Wheaton, Ill., Oct. 31, 2008—For years, experts in construction insurance have debated how to classify, for insurance purposes, the various costs incurred when completion of a construction project is delayed due to a covered loss.
Those questions are addressed directly in the latest revision of Builders' Risk policy forms developed by the American Association of Insurance Services (AAIS), a national insurance advisory organization that develops forms and rating information used by more than 600 property/casualty insurers.
The revised forms appear in the AAIS Inland Marine Guide of forms, rating procedures, underwriting guidelines, and other information for the traditionally nonfiled classes of inland marine insurance. The forms will be filed with a proposed effective date of April 1, 2009 in certain states that require filing of all inland marine forms.
Among other things, the revised AAIS Builders' Risk base forms implement a new exclusion for any additional costs caused by a delay in completing a project.
This exclusion was implemented in response to a federal court ruling in a builders risk case that could create open-ended exposure for all costs resulting from a delay caused by an insured peril.
The federal court ruling and the AAIS response to it in the Builders' Risk revision are explained in an online presentation with slides and audio available free of charge at www.AAISonline.com.
Certain costs arising from a delay can be insured, however, under a new AAIS "Delay in Completion Coverage Part." This new coverage part introduces a distinction between "additional construction expenses" and "additional soft costs" that clarifies the difference between two types of costs incurred during a construction delay.
For both of those categories of costs, recovery is limited to expenses over and above those that would have been incurred had there been no delay.
The additional "construction expenses" are limited to the following:
Additional advertising, public relations, and promotional expenses;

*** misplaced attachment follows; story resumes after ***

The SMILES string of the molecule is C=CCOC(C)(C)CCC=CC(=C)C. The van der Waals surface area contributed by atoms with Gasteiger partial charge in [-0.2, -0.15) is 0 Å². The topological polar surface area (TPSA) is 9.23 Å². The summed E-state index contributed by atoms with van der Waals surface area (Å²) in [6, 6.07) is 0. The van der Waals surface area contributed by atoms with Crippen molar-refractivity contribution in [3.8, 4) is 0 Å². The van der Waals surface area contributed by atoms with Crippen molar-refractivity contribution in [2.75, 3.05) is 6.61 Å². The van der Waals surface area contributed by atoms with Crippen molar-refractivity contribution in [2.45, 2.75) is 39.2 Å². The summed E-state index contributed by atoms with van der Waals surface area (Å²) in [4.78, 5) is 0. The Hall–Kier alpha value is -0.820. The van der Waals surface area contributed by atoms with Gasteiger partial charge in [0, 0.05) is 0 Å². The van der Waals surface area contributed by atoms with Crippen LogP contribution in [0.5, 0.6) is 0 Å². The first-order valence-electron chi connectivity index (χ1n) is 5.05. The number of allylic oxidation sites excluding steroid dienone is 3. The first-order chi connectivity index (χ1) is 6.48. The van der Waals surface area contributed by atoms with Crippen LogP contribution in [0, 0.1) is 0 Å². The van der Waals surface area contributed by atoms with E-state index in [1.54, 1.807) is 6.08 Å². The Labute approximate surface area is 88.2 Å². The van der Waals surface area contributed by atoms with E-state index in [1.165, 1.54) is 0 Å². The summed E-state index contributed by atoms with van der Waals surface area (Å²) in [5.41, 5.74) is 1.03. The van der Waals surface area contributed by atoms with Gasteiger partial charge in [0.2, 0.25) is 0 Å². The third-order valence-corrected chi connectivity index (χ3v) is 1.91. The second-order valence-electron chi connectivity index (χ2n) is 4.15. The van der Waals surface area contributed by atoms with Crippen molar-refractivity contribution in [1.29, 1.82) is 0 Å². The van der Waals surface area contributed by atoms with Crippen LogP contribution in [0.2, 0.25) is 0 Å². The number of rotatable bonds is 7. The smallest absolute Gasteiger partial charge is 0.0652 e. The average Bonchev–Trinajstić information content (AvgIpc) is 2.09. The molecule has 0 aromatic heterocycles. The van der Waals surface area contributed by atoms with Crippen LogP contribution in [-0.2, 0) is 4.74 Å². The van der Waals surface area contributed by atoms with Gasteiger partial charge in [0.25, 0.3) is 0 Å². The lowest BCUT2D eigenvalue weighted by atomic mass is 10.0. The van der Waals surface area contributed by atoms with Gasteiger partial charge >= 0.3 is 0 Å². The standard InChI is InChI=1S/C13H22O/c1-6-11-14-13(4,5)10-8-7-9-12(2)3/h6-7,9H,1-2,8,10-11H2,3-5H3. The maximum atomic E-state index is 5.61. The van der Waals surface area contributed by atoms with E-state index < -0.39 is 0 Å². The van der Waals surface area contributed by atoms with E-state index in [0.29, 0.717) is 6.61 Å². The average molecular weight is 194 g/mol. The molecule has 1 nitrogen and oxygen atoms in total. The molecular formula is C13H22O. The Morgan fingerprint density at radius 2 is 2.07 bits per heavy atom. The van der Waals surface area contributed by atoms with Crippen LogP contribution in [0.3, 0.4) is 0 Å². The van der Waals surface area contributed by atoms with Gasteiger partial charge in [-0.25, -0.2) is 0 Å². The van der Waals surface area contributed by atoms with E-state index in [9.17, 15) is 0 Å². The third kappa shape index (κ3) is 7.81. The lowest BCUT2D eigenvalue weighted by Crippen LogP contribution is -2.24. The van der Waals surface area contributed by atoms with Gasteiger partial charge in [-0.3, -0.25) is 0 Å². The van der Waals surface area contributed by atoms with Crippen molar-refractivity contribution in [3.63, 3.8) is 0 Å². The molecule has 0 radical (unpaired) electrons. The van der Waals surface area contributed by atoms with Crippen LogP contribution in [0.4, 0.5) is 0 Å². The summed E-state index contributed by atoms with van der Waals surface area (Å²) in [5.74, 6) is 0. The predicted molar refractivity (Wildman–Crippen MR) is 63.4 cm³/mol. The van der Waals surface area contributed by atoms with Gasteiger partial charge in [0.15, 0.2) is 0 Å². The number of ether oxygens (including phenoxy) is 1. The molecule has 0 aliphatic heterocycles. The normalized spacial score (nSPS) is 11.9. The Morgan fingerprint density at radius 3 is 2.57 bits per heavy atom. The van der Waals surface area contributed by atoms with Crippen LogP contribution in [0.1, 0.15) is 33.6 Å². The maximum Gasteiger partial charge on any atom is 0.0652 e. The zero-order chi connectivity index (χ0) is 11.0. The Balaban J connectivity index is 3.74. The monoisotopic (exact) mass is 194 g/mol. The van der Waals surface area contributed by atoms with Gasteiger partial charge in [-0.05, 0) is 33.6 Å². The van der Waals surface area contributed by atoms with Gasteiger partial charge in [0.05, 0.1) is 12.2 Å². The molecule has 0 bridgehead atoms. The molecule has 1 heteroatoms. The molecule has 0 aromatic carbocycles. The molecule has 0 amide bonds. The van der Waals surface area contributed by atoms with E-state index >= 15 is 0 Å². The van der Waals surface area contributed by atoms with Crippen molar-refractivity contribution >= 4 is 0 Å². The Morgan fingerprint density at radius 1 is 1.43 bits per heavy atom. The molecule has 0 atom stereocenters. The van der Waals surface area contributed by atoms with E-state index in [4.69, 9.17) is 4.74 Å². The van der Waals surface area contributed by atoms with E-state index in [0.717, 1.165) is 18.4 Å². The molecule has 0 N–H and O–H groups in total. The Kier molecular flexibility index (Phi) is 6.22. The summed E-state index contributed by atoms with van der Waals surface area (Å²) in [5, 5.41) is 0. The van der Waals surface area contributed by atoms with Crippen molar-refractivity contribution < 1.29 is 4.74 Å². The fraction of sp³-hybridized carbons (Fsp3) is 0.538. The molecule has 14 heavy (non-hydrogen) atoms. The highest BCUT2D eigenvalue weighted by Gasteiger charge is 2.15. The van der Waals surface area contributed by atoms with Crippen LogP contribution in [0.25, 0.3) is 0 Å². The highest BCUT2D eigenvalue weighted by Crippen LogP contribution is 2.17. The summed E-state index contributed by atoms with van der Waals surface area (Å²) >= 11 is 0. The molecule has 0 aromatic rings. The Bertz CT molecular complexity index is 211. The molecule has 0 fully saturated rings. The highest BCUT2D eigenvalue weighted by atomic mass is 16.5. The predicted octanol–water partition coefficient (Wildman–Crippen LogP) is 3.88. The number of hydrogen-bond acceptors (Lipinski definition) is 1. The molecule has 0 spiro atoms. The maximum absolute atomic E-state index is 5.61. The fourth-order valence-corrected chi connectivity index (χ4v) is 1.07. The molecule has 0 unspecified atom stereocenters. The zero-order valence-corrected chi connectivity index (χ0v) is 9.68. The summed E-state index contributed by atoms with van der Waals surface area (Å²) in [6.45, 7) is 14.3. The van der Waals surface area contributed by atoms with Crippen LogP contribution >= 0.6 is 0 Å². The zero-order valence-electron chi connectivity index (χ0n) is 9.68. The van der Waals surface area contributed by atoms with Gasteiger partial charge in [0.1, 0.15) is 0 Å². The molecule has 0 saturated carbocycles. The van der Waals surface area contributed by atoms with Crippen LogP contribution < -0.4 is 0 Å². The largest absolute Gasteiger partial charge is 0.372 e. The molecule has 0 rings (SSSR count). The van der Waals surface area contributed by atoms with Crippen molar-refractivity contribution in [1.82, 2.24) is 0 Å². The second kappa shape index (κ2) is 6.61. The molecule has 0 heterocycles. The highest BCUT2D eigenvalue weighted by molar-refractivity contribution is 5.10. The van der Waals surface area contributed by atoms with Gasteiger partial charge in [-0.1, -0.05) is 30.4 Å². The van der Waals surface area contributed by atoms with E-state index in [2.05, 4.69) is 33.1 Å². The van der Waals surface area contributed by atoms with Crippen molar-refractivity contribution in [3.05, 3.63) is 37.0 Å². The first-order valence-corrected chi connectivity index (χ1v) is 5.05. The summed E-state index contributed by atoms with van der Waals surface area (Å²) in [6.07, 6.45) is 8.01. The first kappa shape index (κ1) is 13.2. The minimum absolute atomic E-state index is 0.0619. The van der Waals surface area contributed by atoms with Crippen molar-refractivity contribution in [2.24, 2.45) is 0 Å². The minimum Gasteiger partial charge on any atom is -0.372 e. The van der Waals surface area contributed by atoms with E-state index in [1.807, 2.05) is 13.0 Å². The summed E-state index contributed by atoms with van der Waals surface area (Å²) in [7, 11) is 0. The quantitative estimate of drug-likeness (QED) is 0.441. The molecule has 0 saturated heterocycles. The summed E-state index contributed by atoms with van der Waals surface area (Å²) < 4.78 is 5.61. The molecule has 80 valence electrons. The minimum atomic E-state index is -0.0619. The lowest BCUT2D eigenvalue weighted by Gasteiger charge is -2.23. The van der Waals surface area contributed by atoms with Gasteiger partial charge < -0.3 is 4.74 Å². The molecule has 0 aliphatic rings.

Additional fees for architects, designers, engineers, and other advisers;
Additional non-interest costs for financing, such as commissions and loan fees;
Additional costs for renegotiating leases;
Additional fees for accountant and attorney services that were being provided before the loss occurred; and
Additional fees for renewing or replacing construction permits and licenses.
"These costs are usually incurred in lump sums during the delay in construction," says Robert Guevara, AAIS vice president of inland marine. "The length of the delay has little if any impact on these costs."
For that reason, says Guevara, the additional construction expenses have a single per occurrence limit, and are subject to the basic builders' risk dollar deductible.
Soft costs, long a loosely used term in the industry, are a carefully defined and delimited set of expenses under the new coverage part. Soft costs include:
Additional interest for money borrowed to finance the construction work;
Additional real estate taxes incurred during the period of delay;
Additional costs to extend leases for construction equipment and temporary office space; and
Additional costs of insurance premiums to renew or extend coverage.
"These costs grow with time," says Guevara. "Therefore, in addition to its own per occurrence limit, the additional soft costs coverage is subject to a limit per 30-day period."
As a true time element coverage, the coverage for additional soft costs can be subject to a waiting period deductible, if so indicated on the schedule that accompanies the policy.
Beyond that, the revised AAIS Builders' Risk forms respond to another ruling of the federal court, which held that debris removal costs were limited only to the costs incurred to haul debris away, and did not include the cost of demolishing damaged property so it could be hauled away.
The implications of that finding would be that the cost of demolishing damaged property would fall under the basic limit under most builders' risk forms, not under the separate, and generally lower, debris removal limit.
To address the potential for additional exposure, the revised AAIS Builders' Risk forms specify that the coverage extension for debris removal applies to the cost for "demolition, clearing, and removal" of debris. The basic policy limit applies only to the value of the damaged property, or to the cost to rebuild, repair, or replace it.
For information on affiliating with AAIS for use of the Inland Marine Guide, contact Rick Maka, director of marketing, at our contact form or by calling 800-564-AAIS.